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Oxford Brookes Business School
+44 (0) 1865 485875
CLC.G.14, Clerici Building, Headington Campus
Pritam is actively involved in doctoral student supervision as Director of Studies with having supervised three PhDs to successful completion and currently supervising as Director of Studies seven PhD students including one from Burgundy Business School, Dijon and one by publication route. Pritam's research interests include theoretical and empirical work in the areas of migration, poverty reduction, sustainability and human development. He is also interested in supervising in the areas of rising importance of BRICS economies, federalism and development, and political economy of human rights. He has externally examined PhDs for universities in the UK, Ireland, India and Pakistan. He is also on the supervisory/examination committee of a Phd student at the State University of New Jersey, Rutgers, New Brunswick, USA.
Details of PhD completions:
1. Michael Ochurub, Education and Development in Namibia Post Independence Period, 2001 (as a supervisor). 2. V.K. Mensah, The Impact of Culture and Government Policies on Ghana's Economic Development, 2008 (as the Director of Studies). 3. Lok Nath Bhusal, ‘The Underestimation of Poverty in the Low-income Countries and its Policy Implications for Social and Economic Security (with case study from Nepal)', January 2012 (as the Director of Studies).
Pritam leads the research cluster on Environmental and Development Economics. Pritam's work is currently focussed on two main areas: one, the sustainability implications of the spatial shift taking place in global capitalism, and two, Indian capitalism with emphasis on decentralisation and human rights and with special reference to Punjab. His two recent books Federalism, Nationalism and Development: India and the Punjab economy (London/New York: Routledge, 2008; Special Indian Reprint 2009), and Economy, Culture and Human Rights: Turbulence in Punjab, India and Beyond (Delhi: Three Essays Collective, 2010) have received critical acclaim as path breaking works of scholarship. Both the books are being translated in other languages. His book Federalism, Nationalism and Development: India and the Punjab Economy brings together ground breaking methodological approaches and field level data to add new dimensions to the understanding of federal modes of governance and the development process, particularly in India. As one reviewer (in Economic and Political Weekly) has commented, ‘The book is one of those rare academic publications which have the potential to make history'. His Economy, Culture and Human Rights: Turbulence in Punjab, India and Beyond marshals diverse theory and evidence drawn from economics, political science, moral philosophy, and history to make a case for understanding human rights as intrinsically important rather than simply as a means to achieve a given set of economic and political goals. This book was the subject of over half an hour TV interview with Pritam on Sky/Sikh Channel. His edited books Punjabi Identity in a Global Context (with S Thandi) (Oxford University Press, 1999, Reprint 2015) and Equal Opportunities in the Curriculum (with M Pearl) (Oxford Brookes University, 1999) were pioneering works in their respective fields. His research articles and reviews have appeared in various journals includingCommonwealth and Comparative Politics, Contemporary South Asia, Economic and Political Weekly, International Journal of Green Economics, International Journal of Punjab Studies, Journal of Development Studies, Journal of Peasant Studies, Strategic Change: Briefings in Entrepreneurial Finance and Third World Quarterly.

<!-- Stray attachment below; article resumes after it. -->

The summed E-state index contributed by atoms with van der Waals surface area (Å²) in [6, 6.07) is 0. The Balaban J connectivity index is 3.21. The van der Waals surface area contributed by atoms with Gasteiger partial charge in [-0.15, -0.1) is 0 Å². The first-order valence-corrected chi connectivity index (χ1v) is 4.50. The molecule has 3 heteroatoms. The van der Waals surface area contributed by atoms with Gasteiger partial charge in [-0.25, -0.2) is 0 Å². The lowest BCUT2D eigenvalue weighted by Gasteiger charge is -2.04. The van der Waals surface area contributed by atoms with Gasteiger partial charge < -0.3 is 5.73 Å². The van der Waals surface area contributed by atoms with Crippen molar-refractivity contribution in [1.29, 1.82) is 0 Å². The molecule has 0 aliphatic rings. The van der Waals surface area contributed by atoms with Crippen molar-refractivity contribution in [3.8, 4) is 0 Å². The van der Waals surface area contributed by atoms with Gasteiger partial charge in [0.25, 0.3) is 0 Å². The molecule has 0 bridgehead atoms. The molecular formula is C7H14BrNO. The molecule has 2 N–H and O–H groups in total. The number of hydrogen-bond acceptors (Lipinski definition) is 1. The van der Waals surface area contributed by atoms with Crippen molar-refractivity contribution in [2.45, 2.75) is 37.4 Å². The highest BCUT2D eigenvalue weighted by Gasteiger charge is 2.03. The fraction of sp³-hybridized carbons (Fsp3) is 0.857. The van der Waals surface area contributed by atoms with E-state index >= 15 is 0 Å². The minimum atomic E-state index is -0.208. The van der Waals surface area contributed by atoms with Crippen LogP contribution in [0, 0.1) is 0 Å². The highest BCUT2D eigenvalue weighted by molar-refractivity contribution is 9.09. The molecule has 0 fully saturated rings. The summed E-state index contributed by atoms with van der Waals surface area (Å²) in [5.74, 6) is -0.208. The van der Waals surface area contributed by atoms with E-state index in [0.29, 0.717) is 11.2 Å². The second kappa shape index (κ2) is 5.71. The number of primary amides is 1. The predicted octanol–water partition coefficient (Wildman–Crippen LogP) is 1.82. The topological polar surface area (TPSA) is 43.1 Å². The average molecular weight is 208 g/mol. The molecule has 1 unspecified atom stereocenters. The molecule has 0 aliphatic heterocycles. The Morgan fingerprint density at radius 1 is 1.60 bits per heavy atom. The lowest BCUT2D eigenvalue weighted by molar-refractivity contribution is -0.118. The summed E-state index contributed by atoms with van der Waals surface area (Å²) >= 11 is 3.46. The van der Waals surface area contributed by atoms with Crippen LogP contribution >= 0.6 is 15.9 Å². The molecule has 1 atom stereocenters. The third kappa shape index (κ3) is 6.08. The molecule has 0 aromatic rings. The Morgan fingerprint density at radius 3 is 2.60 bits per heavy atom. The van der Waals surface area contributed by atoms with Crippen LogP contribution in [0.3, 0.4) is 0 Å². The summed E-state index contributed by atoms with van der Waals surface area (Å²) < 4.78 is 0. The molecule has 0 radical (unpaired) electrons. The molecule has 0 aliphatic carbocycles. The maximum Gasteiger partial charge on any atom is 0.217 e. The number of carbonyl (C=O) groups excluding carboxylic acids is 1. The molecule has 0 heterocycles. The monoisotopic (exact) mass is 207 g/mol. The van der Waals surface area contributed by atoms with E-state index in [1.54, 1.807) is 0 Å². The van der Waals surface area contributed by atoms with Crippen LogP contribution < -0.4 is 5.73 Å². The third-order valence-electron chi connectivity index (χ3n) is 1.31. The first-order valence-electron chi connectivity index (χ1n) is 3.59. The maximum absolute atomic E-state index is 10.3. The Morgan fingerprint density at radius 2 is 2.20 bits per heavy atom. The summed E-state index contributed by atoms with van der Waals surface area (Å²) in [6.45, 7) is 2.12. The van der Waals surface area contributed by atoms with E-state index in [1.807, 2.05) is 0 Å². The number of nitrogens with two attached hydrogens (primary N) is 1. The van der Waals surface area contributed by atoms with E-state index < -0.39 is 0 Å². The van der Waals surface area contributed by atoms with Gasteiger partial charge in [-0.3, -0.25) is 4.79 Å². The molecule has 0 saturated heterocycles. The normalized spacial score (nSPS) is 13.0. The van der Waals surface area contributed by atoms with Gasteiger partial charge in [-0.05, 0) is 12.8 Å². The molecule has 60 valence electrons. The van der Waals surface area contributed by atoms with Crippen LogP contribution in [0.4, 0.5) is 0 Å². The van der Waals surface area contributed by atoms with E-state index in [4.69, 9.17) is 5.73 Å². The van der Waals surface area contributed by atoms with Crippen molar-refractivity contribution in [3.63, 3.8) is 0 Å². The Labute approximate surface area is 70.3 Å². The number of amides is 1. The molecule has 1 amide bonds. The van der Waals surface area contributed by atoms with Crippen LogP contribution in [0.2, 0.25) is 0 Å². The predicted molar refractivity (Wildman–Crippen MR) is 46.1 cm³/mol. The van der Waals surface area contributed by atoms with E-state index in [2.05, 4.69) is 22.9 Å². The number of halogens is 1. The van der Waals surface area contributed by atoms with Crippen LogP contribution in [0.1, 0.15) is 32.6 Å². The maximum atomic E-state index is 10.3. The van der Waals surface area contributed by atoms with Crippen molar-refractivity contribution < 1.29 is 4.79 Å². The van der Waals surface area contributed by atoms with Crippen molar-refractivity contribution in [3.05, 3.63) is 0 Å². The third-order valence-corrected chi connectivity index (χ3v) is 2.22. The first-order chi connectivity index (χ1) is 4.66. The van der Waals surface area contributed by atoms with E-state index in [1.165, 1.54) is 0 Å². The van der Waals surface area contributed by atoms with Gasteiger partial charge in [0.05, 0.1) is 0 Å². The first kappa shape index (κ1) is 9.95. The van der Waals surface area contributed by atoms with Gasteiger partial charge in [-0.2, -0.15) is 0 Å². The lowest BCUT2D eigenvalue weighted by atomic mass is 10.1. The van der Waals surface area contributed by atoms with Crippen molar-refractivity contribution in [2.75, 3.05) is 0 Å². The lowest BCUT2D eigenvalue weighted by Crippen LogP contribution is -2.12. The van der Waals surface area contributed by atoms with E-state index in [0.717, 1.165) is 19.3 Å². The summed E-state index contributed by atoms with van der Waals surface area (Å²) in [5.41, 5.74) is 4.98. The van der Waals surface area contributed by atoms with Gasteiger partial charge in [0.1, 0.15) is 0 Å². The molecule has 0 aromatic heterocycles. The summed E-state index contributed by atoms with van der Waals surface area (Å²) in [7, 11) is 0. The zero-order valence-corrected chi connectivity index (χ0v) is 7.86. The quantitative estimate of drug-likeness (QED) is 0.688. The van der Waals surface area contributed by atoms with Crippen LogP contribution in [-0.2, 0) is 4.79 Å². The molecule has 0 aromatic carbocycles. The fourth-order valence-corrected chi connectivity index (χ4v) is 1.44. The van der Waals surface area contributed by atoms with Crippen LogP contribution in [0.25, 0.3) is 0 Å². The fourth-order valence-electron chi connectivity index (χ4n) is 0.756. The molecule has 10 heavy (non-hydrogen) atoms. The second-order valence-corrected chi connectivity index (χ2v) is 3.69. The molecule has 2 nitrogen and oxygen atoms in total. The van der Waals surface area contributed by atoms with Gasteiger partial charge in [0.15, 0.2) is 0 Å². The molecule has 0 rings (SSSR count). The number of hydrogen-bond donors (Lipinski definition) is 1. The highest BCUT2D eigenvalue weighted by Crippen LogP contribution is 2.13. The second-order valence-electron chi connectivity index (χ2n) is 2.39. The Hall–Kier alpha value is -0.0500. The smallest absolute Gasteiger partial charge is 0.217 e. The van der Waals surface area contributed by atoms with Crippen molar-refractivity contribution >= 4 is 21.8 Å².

In the clash between austerity and Keynesian stimulus paradigms in the advanced capitalist economies in general and the United Kingdom in particular, this paper argues that in the era of global climate change and global warming, merely proposing stimulus in opposition to austerity is flawed. In contrast, the paper proposes that an eco-socialist perspective with emphasis on green economy, sustainability and equality is of historic importance and relevance.
This paper is an attempt to contribute to an eco-socialist critique of the widely prevailing theoretical perspectives on development with a focus on one aspect: the competing explanations of underdevelopment in the Third World and of the poverty resulting from that underdevelopment. The aspect of inequality between the developed capitalist economies and developing capitalist economies will also be examined from the viewpoint of its linkages with poverty in the Third World. Three main perspectives will be considered: one, the traditional one that keeps the discussion on poverty, underdevelopment and inequality within the framework of a capitalist economy; two, the Marxian one as a critique of capitalism and third, the Green one that focusses on the natural environment as a way of dealing with issues of poverty and underdevelopment.